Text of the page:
and directly, so as actively to interfere with a wife's privileges. Waldron v. Waldron, 45 Fed. Rep. 315. Exemplary damages have been ruled where the injury was wanton and malicious. 45 Fed. Rep. 315. Other States, however, oppose this whole doctrine, which at the old common law was at least undeveloped. Doe v. Roe, 82 Me. 503; Duffies v. Duffies, 76 Wis. 374; Hester v. Hester, 88 Tenn. 270. In Kroessin v. Keller, Minn. (1895), suit for crim. con. is denied.

2 A wife having just cause for separation or divorce may be afforded shelter by even a stranger, acting in good faith. Modisett v. McPike, 74 Mo. 636. And see Tasker v. Stanley, 153 Mass. 148.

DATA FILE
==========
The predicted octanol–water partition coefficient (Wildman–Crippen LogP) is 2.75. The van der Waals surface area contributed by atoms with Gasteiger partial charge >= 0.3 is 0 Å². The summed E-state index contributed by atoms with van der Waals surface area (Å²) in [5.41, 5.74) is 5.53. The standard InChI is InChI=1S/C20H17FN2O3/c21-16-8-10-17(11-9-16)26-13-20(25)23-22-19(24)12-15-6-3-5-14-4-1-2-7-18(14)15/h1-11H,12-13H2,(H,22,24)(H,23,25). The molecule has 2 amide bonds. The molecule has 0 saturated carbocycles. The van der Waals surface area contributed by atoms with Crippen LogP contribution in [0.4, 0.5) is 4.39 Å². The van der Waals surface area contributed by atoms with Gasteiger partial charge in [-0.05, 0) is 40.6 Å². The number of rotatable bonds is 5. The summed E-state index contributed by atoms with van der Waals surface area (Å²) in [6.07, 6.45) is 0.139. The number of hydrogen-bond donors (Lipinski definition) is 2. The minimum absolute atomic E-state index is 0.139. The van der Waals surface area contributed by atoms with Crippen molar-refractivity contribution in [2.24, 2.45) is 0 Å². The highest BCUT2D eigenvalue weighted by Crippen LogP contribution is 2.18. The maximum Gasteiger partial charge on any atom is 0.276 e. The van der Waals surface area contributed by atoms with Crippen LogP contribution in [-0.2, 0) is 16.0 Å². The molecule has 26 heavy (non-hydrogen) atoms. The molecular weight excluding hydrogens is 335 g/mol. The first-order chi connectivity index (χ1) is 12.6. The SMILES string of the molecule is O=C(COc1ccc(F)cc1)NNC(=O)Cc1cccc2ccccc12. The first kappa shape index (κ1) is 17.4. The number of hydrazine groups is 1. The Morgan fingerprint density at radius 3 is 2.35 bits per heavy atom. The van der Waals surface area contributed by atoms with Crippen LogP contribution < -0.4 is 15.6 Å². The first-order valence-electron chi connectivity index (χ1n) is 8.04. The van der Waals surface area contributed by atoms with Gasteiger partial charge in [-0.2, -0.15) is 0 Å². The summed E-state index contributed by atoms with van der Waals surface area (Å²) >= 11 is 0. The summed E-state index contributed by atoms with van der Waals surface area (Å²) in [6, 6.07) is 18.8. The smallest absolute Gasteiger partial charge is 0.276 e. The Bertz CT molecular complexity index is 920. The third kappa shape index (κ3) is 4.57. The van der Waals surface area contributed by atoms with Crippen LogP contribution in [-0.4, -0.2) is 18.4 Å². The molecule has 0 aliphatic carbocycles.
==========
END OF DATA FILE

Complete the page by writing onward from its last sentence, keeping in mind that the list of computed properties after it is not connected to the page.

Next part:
8 Michael v. Dunkle, 84 Ind. 544; 2 Ld. Raym. 809; 7 Mod. 78; 2 Chitty, Pleading, 855. The husband may sue, thus, for the loss of his wife's society, if he has not renounced his marital rights, although such criminal converse was without her consent, and caused no actual loss of service. Bigaouette v. Paulet, 134 Mass. 123; Cross v. Grant, 62 N. H. 675. Cf. Neilson v. Brown, 13 R. I. 651. That the plaintiff and his wife were divorced before the suit, is no defence; nor can the wife give such consent to the seduction as will bar the husband's right of action. Wales . Miner, 89 Ind. 118; 101 Ind. 160. A husband may attack the adulterer whom he finds engaged in the criminal act, and the latter has no right to defend himself with a deadly weapon. Drysdale v. State, 83 Ga. 744; § 45, note.